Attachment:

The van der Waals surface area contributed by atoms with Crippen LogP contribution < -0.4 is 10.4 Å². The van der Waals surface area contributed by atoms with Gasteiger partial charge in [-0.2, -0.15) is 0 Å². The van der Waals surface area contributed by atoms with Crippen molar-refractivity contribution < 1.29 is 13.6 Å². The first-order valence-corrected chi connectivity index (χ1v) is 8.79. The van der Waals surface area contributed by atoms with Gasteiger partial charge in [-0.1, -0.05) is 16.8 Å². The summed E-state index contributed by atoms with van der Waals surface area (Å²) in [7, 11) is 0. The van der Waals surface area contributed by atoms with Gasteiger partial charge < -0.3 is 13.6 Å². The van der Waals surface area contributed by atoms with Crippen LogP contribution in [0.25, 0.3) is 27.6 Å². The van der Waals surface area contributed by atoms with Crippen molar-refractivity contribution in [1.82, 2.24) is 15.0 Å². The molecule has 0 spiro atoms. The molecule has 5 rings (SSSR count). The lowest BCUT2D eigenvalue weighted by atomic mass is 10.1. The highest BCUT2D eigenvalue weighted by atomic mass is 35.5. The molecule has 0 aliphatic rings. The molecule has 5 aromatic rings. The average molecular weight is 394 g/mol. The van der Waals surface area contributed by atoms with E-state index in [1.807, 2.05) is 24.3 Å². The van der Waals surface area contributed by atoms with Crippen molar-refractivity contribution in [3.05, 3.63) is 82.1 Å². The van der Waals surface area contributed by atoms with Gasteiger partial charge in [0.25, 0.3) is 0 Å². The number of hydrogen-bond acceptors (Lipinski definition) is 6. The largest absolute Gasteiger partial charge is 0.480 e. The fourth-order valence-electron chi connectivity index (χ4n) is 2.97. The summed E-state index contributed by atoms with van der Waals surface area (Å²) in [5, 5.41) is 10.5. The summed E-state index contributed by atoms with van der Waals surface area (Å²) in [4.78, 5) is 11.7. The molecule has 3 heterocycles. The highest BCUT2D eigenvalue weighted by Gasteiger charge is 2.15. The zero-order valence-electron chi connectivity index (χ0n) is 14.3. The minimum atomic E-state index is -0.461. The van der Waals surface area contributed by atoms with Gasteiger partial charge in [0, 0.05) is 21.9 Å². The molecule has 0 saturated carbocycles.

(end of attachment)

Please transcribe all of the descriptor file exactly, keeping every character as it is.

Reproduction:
The van der Waals surface area contributed by atoms with Crippen LogP contribution < -0.4 is 10.4 Å². The van der Waals surface area contributed by atoms with Gasteiger partial charge in [-0.2, -0.15) is 0 Å². The van der Waals surface area contributed by atoms with Crippen molar-refractivity contribution < 1.29 is 13.6 Å². The first-order valence-corrected chi connectivity index (χ1v) is 8.79. The van der Waals surface area contributed by atoms with Gasteiger partial charge in [-0.1, -0.05) is 16.8 Å². The summed E-state index contributed by atoms with van der Waals surface area (Å²) in [7, 11) is 0. The van der Waals surface area contributed by atoms with Gasteiger partial charge < -0.3 is 13.6 Å². The van der Waals surface area contributed by atoms with Crippen LogP contribution in [0.25, 0.3) is 27.6 Å². The van der Waals surface area contributed by atoms with Crippen molar-refractivity contribution in [1.82, 2.24) is 15.0 Å². The molecule has 0 spiro atoms. The molecule has 5 rings (SSSR count). The lowest BCUT2D eigenvalue weighted by atomic mass is 10.1. The highest BCUT2D eigenvalue weighted by atomic mass is 35.5. The molecule has 0 aliphatic rings. The molecule has 5 aromatic rings. The average molecular weight is 394 g/mol. The van der Waals surface area contributed by atoms with E-state index in [1.807, 2.05) is 24.3 Å². The van der Waals surface area contributed by atoms with Crippen molar-refractivity contribution in [3.05, 3.63) is 82.1 Å². The van der Waals surface area contributed by atoms with Gasteiger partial charge in [0.25, 0.3) is 0 Å². The number of hydrogen-bond acceptors (Lipinski definition) is 6. The largest absolute Gasteiger partial charge is 0.480 e. The fourth-order valence-electron chi connectivity index (χ4n) is 2.97. The summed E-state index contributed by atoms with van der Waals surface area (Å²) in [5, 5.41) is 10.5. The summed E-state index contributed by atoms with van der Waals surface area (Å²) in [4.78, 5) is 11.7. The molecule has 3 heterocycles. The highest BCUT2D eigenvalue weighted by Gasteiger charge is 2.15. The zero-order valence-electron chi connectivity index (χ0n) is 14.3. The minimum atomic E-state index is -0.461. The van der Waals surface area contributed by atoms with Gasteiger partial charge in [0, 0.05) is 21.9 Å². The molecule has 0 saturated carbocycles.